Telstra vs Optus: The Fight Between The Biggest Australian Mobile Service Providers

By | August 6, 2014

With 97% and 94% population coverage in Australia, Telstra and Optus are, respectively, the two top mobile companies in Australia. In what follows, we present a brief comparative analysis between these two rivals.

By the end of last year, Telstra had cemented its position as the top mobile service provider in Australia. Its total user base stood just a shade under 16 million – significantly more than that of its closest competitor, Optus (less than 9.5 million). With Australia currently in the midst of a smartphone boom, this would be the perfect time to take stock how the leading mobile operator companies in Australia are doing:


  1. Both Telstra and Optus are trumping Vodafone – Their internal rivalry aside, Telstra and Optus are really piling on the pressure on Vodafone Australia. After the much-publicized ‘Vodafail’ incident happened, the company was left with only around 5 million users – and has since lost many clients too. It is going to be an uphill task for Vodafone to win back a significant market share in the foreseeable future.
  2. The market share percentages – As a recent Roy Morgan Research revealed, Telstra, with around 40% market share in Australia, is still streets ahead of its rivals. Although Optus is some distance back, its share is hovering around a decent 25% figure mark – with slight growth last year. Vodafone is just about clinging on to the third spot (with a share of a touch below 21%).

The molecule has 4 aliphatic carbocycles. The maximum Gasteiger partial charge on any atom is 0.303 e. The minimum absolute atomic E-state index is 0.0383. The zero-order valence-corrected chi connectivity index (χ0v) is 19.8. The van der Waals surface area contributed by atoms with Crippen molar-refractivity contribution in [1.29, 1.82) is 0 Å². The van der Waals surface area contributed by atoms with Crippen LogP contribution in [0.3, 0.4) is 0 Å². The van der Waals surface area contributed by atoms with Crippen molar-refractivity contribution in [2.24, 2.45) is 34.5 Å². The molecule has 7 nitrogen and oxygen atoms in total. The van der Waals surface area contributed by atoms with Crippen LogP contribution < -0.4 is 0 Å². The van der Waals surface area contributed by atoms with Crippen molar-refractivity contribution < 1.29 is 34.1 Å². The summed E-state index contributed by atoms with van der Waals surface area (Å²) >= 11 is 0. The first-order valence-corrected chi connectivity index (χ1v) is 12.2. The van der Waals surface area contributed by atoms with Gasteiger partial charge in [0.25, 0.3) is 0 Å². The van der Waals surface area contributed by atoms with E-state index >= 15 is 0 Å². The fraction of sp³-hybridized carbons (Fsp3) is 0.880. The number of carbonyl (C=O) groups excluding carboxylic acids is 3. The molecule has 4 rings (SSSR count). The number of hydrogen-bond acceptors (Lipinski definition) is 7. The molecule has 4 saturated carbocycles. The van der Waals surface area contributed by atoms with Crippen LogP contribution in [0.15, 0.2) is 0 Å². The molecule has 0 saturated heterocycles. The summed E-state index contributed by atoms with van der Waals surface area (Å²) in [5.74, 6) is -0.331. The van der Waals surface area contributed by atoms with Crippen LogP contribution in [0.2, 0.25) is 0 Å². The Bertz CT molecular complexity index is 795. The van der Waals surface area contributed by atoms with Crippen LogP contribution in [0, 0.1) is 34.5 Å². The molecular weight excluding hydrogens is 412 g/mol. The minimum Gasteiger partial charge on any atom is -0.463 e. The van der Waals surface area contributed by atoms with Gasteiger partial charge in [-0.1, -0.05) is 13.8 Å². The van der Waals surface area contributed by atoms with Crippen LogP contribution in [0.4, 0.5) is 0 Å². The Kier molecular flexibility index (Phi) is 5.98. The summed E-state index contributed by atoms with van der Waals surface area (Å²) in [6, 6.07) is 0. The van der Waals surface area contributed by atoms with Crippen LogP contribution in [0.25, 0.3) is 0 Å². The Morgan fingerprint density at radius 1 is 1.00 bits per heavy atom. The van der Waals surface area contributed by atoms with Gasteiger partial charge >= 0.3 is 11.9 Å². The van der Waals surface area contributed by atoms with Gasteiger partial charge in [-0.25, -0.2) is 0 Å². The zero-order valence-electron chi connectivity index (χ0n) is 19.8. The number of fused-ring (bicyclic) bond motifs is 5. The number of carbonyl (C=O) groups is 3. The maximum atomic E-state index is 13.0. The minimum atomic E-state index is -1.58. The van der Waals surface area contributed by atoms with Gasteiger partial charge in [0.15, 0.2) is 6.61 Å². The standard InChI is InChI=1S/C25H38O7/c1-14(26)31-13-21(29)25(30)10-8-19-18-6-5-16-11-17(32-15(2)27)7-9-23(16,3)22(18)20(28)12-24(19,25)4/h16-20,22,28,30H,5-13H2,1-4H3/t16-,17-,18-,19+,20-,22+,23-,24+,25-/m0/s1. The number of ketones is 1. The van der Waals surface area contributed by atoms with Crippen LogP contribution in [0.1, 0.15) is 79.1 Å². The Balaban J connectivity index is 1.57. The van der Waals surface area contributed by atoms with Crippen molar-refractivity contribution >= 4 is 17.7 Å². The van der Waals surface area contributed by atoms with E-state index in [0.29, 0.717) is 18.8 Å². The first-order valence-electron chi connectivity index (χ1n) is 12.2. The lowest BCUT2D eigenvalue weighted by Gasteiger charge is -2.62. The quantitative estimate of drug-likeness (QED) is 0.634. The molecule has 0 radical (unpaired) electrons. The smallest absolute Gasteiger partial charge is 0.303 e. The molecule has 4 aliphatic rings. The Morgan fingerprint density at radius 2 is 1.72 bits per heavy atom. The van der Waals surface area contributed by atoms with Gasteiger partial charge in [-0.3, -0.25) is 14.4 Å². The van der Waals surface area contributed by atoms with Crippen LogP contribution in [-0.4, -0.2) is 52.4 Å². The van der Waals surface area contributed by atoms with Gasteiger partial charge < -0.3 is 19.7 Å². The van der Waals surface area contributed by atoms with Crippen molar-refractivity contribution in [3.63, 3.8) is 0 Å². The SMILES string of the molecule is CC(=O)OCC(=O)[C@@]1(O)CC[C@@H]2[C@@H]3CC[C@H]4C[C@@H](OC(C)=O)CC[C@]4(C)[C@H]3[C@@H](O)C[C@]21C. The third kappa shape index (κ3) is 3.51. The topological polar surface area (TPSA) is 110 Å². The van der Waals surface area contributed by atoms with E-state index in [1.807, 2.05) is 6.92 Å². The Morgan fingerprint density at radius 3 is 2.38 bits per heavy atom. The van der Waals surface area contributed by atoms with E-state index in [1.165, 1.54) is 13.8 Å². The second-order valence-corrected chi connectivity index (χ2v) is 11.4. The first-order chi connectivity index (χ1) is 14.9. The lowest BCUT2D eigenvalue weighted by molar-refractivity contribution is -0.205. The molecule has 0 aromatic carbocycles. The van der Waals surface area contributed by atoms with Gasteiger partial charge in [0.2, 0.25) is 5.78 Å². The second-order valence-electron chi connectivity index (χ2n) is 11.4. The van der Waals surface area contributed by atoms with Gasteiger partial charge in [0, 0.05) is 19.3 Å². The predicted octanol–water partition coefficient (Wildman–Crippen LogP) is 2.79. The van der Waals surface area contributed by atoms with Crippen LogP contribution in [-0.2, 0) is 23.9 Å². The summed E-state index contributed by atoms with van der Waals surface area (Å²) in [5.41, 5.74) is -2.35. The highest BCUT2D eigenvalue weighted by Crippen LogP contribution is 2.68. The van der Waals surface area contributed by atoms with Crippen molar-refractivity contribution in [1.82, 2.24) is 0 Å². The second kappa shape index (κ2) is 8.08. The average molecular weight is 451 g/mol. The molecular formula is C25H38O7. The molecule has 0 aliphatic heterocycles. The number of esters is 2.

3. Services offered – Optus and Telstra are more or less matching each other, as far as their portfolios of mobile services are concerned. In addition to mobile and high-speed web access services, Telstra also has long-distance calling and 4G options in its service bouquet. This year, the company consolidated its global presence, and its clientele of 4G LTE services has witnessed a spurt. Optus, on the other hand, provides both domestic as well as international telephony services in/from Australia – along with subscription television and business networking options. The 4G market has also witnessed the entry of Optus, and there are plenty of Optus 4G subscribers at present in Tasmania.
  4. The price factor – This is where Optus enjoys an advantage over Telstra. The latter’s mobile service plans bear relatively high price tags. The starting charge for ‘included services’ is a pretty hefty 60 AUD (monthly). The Optus plans are significantly cheaper, as are those of Vodafone and Virgin Mobile. For budget smartphone-users, Optus has emerged as a handy alternative. Among premium users, Telstra, understandably, remains more popular.
  5. Caps vs Minutes – In Australia, most mobile service and network marketing happens in terms of ‘caps’. Telstra follows this model – and curiously, many feel that the calculation of ‘caps’ is too complicated to understand properly. Optus has taken this opportunity, to provide users details of ‘minutes used’, instead of a data figure. Not only has this been an endeavor to please customers – but it is a seamless way to earn more revenue as well. As soon as the usage threshold (which depends on the plan selected) is crossed, people are automatically upgraded to the next plan – and earnings remain healthy.